In Horrific Move, Iran’s Parliament Votes to Execute 15,000 Protestors to Teach ‘Hard Lesson’

AP Photo/Francisco Seco

We’ve reported on the ongoing protests in Iran following the death of 22-year-old Mahsa Amini, reportedly from being beaten while in custody following her arrest for “unsuitable attire.”  Late in October, the Biden Administration announced it was levying sanctions against 14 Iranian officials in response to the government’s crackdown.

Apparently unfazed by this, the Iranian parliament has elected to crack down even harder, voting last Tuesday to execute the 15,000 protesters who have been arrested.

Per Newsweek:

Iranian lawmakers have, in recent days, called for strict punishments for the protesters who have been arrested. On Monday, CNN reported that a letter signed by 227 members of the Iranian parliament urged that the protesters be given harsh punishment that “would serve as a good lesson in the shortest possible time.”

“Now, the public, even protesters who are not supportive of riots, demand from the judiciary and security institutions to deal with the few people who have caused disturbances in a firm, deterrent, and legal manner,” Iranian government spokesman Masoud Setayeshi said, according to Reuters.

On Tuesday, parliament did just that, voting to impose the death penalty on all protesters in custody as a “hard lesson” for all rebels. The majority in favor of the penalty was considerable, 227 out of the 290 total members, matching the number of lawmakers who signed the letter.

Their preferred method of “deal[ing] with the few people who have caused disturbances” has (understandably) sparked outrage. Following the letter calling for harsh punishment to “serve as a good lesson,” journalist Omid Memarian called on the world to respond.

Iranian journalist and activist Masih Alinejad called on the world to “stop this act of terror.”

On Monday, a Revolutionary Court in Tehran issued the first death sentence to a protestor. Per the BBC:

A court in Iran has issued the first death sentence to a person arrested for taking part in the protests that have engulfed the country, state media say.

A Revolutionary Court in Tehran found the defendant, who was not named, had set fire to a government facility and was guilty of “enmity against God”.

Another court jailed five people for between five and 10 years on national security and public order charges.

A human rights group warned authorities might be planning “hasty executions”.

At least 20 people are currently facing charges punishable by death, Norway-based Iran Human Rights said, citing official reports.

Also on Monday, the White House issued the following statement from National Security Advisor Jake Sullivan regarding the continued crackdown:

We are deeply concerned about reports from Iran of mass arrests, sham trials, and now a death sentence for protesters voicing legitimate demands against a government that systematically denies basic dignity and freedom to its people. The reported death sentence comes at the same time as the political prisoner Hossein Ronaghi was reportedly transferred from Evin prison to a hospital in Tehran after reports of torture. The eyes of the world are on Iran. The human rights abuses inflicted by its government must not go without consequence. The hundreds of protestors already killed at the hands of Iranian state authorities deserve justice. The torture and mistreatment of political prisoners like Mr. Ronaghi must cease. The United States, standing with our partners and allies around the world, will continue to pursue accountability for those responsible for these abuses through sanctions and other means. We welcome the new sanctions adopted today by the European Union and the United Kingdom against 29 Iranian individuals and three entities involved in the violent crackdown on protestors. The United States stands staunchly with the Iranian people and their demands.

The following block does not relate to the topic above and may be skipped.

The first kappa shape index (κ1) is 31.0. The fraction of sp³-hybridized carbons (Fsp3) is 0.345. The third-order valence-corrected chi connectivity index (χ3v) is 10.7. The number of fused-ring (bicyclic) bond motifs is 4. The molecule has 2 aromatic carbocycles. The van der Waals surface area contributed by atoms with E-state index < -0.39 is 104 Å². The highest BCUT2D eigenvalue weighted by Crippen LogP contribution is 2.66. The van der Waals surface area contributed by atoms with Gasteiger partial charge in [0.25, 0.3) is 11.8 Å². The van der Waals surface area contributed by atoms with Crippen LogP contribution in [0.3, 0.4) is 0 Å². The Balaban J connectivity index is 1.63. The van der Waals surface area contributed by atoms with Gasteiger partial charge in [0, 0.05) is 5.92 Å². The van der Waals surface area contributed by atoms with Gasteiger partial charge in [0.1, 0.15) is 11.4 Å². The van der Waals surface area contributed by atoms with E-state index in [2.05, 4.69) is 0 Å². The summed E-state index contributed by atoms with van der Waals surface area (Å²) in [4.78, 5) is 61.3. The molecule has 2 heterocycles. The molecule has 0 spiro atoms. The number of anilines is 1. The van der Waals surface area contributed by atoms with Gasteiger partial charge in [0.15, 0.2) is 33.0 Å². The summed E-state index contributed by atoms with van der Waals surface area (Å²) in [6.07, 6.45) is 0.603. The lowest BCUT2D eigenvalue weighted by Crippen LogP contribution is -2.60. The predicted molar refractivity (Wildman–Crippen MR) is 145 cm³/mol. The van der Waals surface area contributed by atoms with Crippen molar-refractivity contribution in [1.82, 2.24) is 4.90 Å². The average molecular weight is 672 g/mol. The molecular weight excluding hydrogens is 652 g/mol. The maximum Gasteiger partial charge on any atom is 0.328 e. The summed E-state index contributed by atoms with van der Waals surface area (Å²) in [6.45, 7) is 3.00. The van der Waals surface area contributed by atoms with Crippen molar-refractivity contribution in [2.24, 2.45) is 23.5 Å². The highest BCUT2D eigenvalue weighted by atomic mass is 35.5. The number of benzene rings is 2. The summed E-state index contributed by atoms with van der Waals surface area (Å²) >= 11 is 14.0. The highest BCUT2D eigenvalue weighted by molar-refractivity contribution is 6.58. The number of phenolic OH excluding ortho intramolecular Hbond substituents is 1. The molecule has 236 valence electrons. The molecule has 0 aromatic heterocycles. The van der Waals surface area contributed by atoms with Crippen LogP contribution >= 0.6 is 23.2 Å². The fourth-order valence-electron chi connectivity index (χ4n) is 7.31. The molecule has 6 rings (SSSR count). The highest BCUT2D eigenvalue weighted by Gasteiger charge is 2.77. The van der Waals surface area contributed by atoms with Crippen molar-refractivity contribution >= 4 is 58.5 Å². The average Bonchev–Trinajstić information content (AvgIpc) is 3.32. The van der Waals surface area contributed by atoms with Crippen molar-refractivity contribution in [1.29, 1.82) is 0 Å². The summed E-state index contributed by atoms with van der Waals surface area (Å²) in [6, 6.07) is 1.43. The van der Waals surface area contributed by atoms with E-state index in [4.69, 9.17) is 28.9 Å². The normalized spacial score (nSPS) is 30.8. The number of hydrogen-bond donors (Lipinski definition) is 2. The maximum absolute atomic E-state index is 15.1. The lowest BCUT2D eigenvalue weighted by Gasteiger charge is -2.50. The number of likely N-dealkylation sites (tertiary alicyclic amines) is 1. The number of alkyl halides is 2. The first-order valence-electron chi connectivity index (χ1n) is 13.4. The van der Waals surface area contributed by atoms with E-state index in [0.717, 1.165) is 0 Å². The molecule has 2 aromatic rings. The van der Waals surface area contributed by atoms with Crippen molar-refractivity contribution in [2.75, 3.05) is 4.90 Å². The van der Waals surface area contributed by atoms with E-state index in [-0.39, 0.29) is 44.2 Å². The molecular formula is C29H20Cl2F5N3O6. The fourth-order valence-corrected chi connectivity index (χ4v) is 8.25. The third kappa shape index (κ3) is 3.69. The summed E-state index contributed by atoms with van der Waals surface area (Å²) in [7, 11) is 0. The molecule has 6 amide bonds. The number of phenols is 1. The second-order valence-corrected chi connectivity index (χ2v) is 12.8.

The EU sanctions referred to by Sullivan were announced Monday morning:

BRUSSELS, Nov 14 (Reuters) – The European Union on Monday slapped additional sanctions on Iran, targeting 29 individuals and three organisations, in response to what it has condemned as Tehran’s widespread use of force against peaceful protesters.

“We stand with the Iranian people and support their right to protest peacefully and voice their demands and views freely,” EU foreign policy chief Josep Borrell said.

The unrest in Iran continues amid accusations by the Iranian government that it is being fomented by foreign powers and apparent attempts to rearm Houthi rebels in Yemen, though U.S. Naval forces interrupted part of this effort last week, as we reported.


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